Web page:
There should be a lot fewer plastic straws in use on Longwood’s campus next year as students and others make good on their pledge to eliminate the single-use plastic items from the environment. In fact, so many students pledged to give up plastic straws that Longwood won a national contest promoting that goal.

It all started in the spring semester with the Kick the Straw campaign led by Longwood’s Clean Virginia Waterways (CVW) in partnership with nine student organizations. Students and others were asked to pledge to stop using plastic straws, which consistently rank in the top 10 of water-based debris and are dangerous to marine animals, who mistake them for food.

'Our goal was to elevate Longwood as a national leader in sustainability.'


Longwood then signed up for the national Pledge Against Plastic Straws Campus Challenge 2019 sponsored by Simply Straws, beating out 71 other institutions for first place with pledges from 878 members of the Longwood community.

“The campus became engaged not just in the straws campaign but in the issue of plastic pollution,” said Kayla Lehman ’19, a graduating senior and president of the Environmental Club, one of the student organizations involved in the Kick the Straw campaign. “It was a launching pad for people to think about sustainability.”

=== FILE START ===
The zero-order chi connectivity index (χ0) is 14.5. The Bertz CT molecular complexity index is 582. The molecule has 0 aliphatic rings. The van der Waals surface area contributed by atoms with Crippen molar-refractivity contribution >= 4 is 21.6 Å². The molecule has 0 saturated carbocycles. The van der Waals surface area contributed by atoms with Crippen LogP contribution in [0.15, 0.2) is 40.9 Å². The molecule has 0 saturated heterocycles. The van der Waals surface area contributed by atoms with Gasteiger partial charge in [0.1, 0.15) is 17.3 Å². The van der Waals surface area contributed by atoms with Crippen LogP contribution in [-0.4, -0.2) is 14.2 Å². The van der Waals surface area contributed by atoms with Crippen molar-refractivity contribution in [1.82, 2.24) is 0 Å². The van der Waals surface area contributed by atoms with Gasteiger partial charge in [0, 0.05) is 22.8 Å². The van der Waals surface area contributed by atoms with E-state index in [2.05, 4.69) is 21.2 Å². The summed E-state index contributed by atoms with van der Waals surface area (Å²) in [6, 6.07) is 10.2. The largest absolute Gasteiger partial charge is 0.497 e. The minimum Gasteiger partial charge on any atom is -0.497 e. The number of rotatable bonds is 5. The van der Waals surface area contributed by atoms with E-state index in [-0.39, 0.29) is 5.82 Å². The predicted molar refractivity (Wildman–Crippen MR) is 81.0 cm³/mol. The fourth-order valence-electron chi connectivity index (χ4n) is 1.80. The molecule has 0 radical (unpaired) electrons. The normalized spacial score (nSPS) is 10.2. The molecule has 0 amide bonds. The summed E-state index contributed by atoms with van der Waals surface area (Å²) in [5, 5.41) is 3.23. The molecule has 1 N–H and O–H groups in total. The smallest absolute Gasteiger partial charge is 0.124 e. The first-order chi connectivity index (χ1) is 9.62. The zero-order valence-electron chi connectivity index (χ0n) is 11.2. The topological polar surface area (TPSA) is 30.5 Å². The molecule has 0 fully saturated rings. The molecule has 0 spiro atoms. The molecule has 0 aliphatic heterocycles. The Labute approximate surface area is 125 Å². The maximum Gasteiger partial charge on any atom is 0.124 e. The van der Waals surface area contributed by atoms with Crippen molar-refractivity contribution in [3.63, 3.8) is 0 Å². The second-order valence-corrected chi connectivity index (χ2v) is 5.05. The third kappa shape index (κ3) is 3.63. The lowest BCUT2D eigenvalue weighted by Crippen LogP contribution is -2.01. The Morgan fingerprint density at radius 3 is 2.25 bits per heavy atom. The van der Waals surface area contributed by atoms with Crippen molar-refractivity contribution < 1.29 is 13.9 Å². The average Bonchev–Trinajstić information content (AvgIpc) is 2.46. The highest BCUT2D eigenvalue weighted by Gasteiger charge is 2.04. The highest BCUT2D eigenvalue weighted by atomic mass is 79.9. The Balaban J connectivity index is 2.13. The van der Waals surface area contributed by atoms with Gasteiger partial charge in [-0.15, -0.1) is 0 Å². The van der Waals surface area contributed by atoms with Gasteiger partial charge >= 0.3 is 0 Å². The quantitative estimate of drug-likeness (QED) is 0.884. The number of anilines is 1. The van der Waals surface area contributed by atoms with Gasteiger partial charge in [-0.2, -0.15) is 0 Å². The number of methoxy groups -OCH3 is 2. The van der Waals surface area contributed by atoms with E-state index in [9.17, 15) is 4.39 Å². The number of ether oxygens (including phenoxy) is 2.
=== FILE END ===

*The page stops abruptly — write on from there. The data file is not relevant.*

The campaign was directed by Dr. Justin Ellis, CVW’s assistant director and an Honors Faculty Scholar in the Cormier Honors College. “Our goal was to elevate Longwood as a national leader in sustainability,” said Ellis. “We asked students to start with a small commitment— living without plastic straws—which can lead to bigger commitments and a willingness to make sustainability a part of their lives.”

Reusable metal straws, courtesy of CVW and Virginia’s Coastal Zone Management Program, were given to anyone taking the pledge. Beginning this fall, Aramark, the campus dining service, will give a metal straw to every incoming freshman. Anyone who presents a metal straw when purchasing a drink at an Aramark retail outlet will receive a discount. Aramark also will continue to ask students to take the pledge.

An essential part of the anti-plastic straw initiative was developing a program that could be replicated at other universities, said Ellis. Longwood shared its strategies with students at VCU and George Mason, who implemented the campaign, and hopes to spread the campaign to other schools, he said.

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